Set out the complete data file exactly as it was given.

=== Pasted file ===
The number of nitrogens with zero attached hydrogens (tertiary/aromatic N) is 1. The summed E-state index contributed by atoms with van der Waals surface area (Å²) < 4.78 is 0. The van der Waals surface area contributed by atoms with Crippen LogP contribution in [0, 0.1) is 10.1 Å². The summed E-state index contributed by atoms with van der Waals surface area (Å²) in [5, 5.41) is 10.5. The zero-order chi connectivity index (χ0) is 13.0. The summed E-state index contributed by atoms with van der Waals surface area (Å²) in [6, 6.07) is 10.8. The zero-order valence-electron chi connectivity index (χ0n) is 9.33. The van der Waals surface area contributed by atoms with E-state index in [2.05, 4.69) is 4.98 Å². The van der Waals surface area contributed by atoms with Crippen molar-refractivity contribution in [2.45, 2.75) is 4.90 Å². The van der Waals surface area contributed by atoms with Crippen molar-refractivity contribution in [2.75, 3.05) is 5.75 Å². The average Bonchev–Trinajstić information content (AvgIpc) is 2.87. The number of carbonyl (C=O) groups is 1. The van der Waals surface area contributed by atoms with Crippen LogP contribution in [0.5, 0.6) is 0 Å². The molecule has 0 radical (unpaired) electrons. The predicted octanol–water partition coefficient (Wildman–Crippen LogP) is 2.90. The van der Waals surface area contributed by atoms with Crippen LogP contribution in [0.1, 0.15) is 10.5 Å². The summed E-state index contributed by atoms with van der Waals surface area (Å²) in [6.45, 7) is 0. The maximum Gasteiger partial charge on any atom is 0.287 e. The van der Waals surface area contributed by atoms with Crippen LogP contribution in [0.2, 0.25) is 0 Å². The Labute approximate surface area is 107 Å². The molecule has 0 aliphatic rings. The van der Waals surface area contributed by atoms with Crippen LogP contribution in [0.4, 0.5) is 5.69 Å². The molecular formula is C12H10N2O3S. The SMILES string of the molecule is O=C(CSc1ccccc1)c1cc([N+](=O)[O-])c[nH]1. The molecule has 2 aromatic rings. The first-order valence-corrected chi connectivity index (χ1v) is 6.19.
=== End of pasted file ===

The number of nitrogens with zero attached hydrogens (tertiary/aromatic N) is 1. The summed E-state index contributed by atoms with van der Waals surface area (Å²) < 4.78 is 0. The van der Waals surface area contributed by atoms with Crippen LogP contribution in [0, 0.1) is 10.1 Å². The summed E-state index contributed by atoms with van der Waals surface area (Å²) in [5, 5.41) is 10.5. The zero-order chi connectivity index (χ0) is 13.0. The summed E-state index contributed by atoms with van der Waals surface area (Å²) in [6, 6.07) is 10.8. The zero-order valence-electron chi connectivity index (χ0n) is 9.33. The van der Waals surface area contributed by atoms with E-state index in [2.05, 4.69) is 4.98 Å². The van der Waals surface area contributed by atoms with Crippen molar-refractivity contribution in [2.45, 2.75) is 4.90 Å². The van der Waals surface area contributed by atoms with Crippen molar-refractivity contribution in [2.75, 3.05) is 5.75 Å². The average Bonchev–Trinajstić information content (AvgIpc) is 2.87. The number of carbonyl (C=O) groups is 1. The van der Waals surface area contributed by atoms with Crippen LogP contribution in [0.5, 0.6) is 0 Å². The molecule has 0 radical (unpaired) electrons. The predicted octanol–water partition coefficient (Wildman–Crippen LogP) is 2.90. The van der Waals surface area contributed by atoms with Crippen LogP contribution in [0.1, 0.15) is 10.5 Å². The summed E-state index contributed by atoms with van der Waals surface area (Å²) in [6.45, 7) is 0. The maximum Gasteiger partial charge on any atom is 0.287 e. The van der Waals surface area contributed by atoms with Crippen LogP contribution in [0.2, 0.25) is 0 Å². The Labute approximate surface area is 107 Å². The molecule has 0 aliphatic rings. The van der Waals surface area contributed by atoms with Crippen LogP contribution in [0.4, 0.5) is 5.69 Å². The molecular formula is C12H10N2O3S. The SMILES string of the molecule is O=C(CSc1ccccc1)c1cc([N+](=O)[O-])c[nH]1. The molecule has 2 aromatic rings. The first-order valence-corrected chi connectivity index (χ1v) is 6.19.